A war crimes complaint has been filed against President Donald Trump, Israeli Prime Minister Benjamin Netanyahu and Trump adviser Jared Kushner in the International Criminal Court (ICC). It is now up to the ICC’s Office of the Prosecutor to decide whether the complaint should be pursued. If the prosecutor launches a preliminary examination and finds reason to believe they committed war crimes, the court could then authorize a full investigation.
The complaint, filed by Middlesex University law professor William Schabas on June 30 on behalf of four Palestinians who live in the West Bank, states “there is credible evidence” that Trump, Netanyahu and Kushner “are complicit in acts that may amount to war crimes relating to the transfer of populations into occupied territory and the annexation of the sovereign territory of the State of Palestine.” Under article 15 of the ICC’s Rome Statute, any individual, group or organization can bring a complaint to the Office of the Prosecutor.
Schabas’ complaint comes on the heels of unusual moves last month from the Trump administration, which declared a “national emergency” in June in an effort to shield U.S. and Israeli officials from ICC accountability for war crimes and crimes against humanity.
Trump issued an executive order on June 11 declaring a national emergency because, he says, any ICC attempt to investigate, arrest, detain or prosecute any personnel of the United States or its allies (Israel) without consent to the court’s jurisdiction “constitutes an unusual and extraordinary threat to the national security and foreign policy of the United States.”
The order authorizes the freezing of assets and family travel bans against ICC officials and others who have participated in, or provided assistance to investigations, arrests, detentions or prosecutions. It’s not necessary that a person be involved with an ICC action, however, to be subject to Trump’s new sanctions. His order covers any ICC employee or agent whom the secretary of state determines “would be detrimental to the interests of the United States.”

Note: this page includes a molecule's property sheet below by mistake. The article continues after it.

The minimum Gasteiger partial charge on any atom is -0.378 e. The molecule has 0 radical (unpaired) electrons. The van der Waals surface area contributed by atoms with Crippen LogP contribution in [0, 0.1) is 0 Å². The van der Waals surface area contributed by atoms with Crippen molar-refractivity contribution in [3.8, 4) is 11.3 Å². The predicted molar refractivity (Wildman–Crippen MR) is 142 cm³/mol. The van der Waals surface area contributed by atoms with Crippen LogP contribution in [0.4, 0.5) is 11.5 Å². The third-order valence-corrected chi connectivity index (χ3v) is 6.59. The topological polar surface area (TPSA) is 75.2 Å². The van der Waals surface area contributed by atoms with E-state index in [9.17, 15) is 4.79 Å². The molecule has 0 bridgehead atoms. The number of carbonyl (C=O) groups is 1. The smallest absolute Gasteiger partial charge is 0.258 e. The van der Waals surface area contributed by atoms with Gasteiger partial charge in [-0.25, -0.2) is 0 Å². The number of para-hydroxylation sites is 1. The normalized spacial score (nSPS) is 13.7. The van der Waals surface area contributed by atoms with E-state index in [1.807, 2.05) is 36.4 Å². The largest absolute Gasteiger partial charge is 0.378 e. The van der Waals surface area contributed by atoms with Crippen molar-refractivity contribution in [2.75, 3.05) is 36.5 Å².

Trump’s Endorsement of Annexation is an Alleged War Crime
Schabas’ complaint alleges that the Trump administration’s endorsement of Israel’s annexation constitutes a war crime.
Trump’s “Peace to Prosperity” plan endorses the illegal Israeli annexation of 30 percent of the West Bank which, Schabas alleges, “is intricately linked to the war crime of changing the population of an occupied territory.” The annexation, slated to occur on July 1, has been delayed, likely for political reasons.
Article 49 of the Fourth Geneva Convention states that an “occupying power shall not deport or transfer parts of its own population into the territories it occupies.” The Rome Statute says that an occupying power’s direct or indirect transfer “of parts of its own civilian population into the territory it occupies” is a war crime.
Sixty-seven special independent experts appointed by the UN Human Rights Council declared in a statement that Israel’s annexation of occupied territory “is a serious violation of the Charter of the United Nations and the Geneva Conventions, and contrary to the fundamental rule affirmed many times by the United Nations Security Council and General Assembly that the acquisition of territory by war or force is inadmissible.”
Trump Claims ICC Has No Jurisdiction
In his June 11 order, Trump states that the ICC’s “illegitimate assertion of jurisdiction” over nationals of the U.S. and its allies would “threaten to infringe upon the sovereignty of the United States.” Trump notes that the U.S. is not a party to the ICC’s Rome Statute and has never consented to the jurisdiction of the court.
Although former President Bill Clinton signed the Rome Statute as he left office, the United States never ratified it. In an unprecedented move, President George W. Bush withdrew the U.S.’s signature from the statute in 2002.